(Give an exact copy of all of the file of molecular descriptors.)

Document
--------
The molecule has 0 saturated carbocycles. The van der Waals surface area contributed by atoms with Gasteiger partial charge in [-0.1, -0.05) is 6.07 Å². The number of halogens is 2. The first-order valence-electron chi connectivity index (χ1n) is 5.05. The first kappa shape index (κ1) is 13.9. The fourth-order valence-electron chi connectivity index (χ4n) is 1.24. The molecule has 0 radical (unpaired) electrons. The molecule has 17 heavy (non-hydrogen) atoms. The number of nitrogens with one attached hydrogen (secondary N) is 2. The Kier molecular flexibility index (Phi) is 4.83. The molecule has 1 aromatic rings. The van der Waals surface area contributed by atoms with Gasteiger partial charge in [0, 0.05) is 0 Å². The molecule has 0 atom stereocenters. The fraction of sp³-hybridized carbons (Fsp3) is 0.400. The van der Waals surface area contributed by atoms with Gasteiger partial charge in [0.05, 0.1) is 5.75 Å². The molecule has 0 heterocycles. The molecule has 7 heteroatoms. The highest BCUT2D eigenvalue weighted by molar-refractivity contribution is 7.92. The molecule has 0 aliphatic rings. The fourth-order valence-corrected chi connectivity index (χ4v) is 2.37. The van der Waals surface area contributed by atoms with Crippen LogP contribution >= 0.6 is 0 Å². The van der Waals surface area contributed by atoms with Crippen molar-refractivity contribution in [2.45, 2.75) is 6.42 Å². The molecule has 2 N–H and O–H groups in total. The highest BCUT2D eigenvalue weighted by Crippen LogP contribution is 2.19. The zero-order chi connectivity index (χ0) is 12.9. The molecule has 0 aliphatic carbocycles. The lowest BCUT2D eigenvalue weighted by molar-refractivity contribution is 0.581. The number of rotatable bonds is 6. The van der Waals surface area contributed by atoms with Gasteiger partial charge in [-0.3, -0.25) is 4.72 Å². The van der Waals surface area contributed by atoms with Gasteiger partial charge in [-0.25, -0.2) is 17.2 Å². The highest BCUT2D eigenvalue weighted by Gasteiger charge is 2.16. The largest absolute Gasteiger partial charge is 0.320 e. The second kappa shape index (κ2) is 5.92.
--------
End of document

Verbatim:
The molecule has 0 saturated carbocycles. The van der Waals surface area contributed by atoms with Gasteiger partial charge in [-0.1, -0.05) is 6.07 Å². The number of halogens is 2. The first-order valence-electron chi connectivity index (χ1n) is 5.05. The first kappa shape index (κ1) is 13.9. The fourth-order valence-electron chi connectivity index (χ4n) is 1.24. The molecule has 0 radical (unpaired) electrons. The molecule has 17 heavy (non-hydrogen) atoms. The number of nitrogens with one attached hydrogen (secondary N) is 2. The Kier molecular flexibility index (Phi) is 4.83. The molecule has 1 aromatic rings. The van der Waals surface area contributed by atoms with Gasteiger partial charge in [0, 0.05) is 0 Å². The molecule has 0 atom stereocenters. The fraction of sp³-hybridized carbons (Fsp3) is 0.400. The van der Waals surface area contributed by atoms with Gasteiger partial charge in [0.05, 0.1) is 5.75 Å². The molecule has 0 heterocycles. The molecule has 7 heteroatoms. The highest BCUT2D eigenvalue weighted by molar-refractivity contribution is 7.92. The molecule has 0 aliphatic rings. The fourth-order valence-corrected chi connectivity index (χ4v) is 2.37. The van der Waals surface area contributed by atoms with Crippen LogP contribution >= 0.6 is 0 Å². The van der Waals surface area contributed by atoms with Crippen molar-refractivity contribution in [2.45, 2.75) is 6.42 Å². The molecule has 2 N–H and O–H groups in total. The highest BCUT2D eigenvalue weighted by Crippen LogP contribution is 2.19. The zero-order chi connectivity index (χ0) is 12.9. The molecule has 0 aliphatic carbocycles. The lowest BCUT2D eigenvalue weighted by molar-refractivity contribution is 0.581. The number of rotatable bonds is 6. The van der Waals surface area contributed by atoms with Gasteiger partial charge in [-0.3, -0.25) is 4.72 Å². The van der Waals surface area contributed by atoms with Gasteiger partial charge in [-0.25, -0.2) is 17.2 Å². The highest BCUT2D eigenvalue weighted by Gasteiger charge is 2.16. The largest absolute Gasteiger partial charge is 0.320 e. The second kappa shape index (κ2) is 5.92.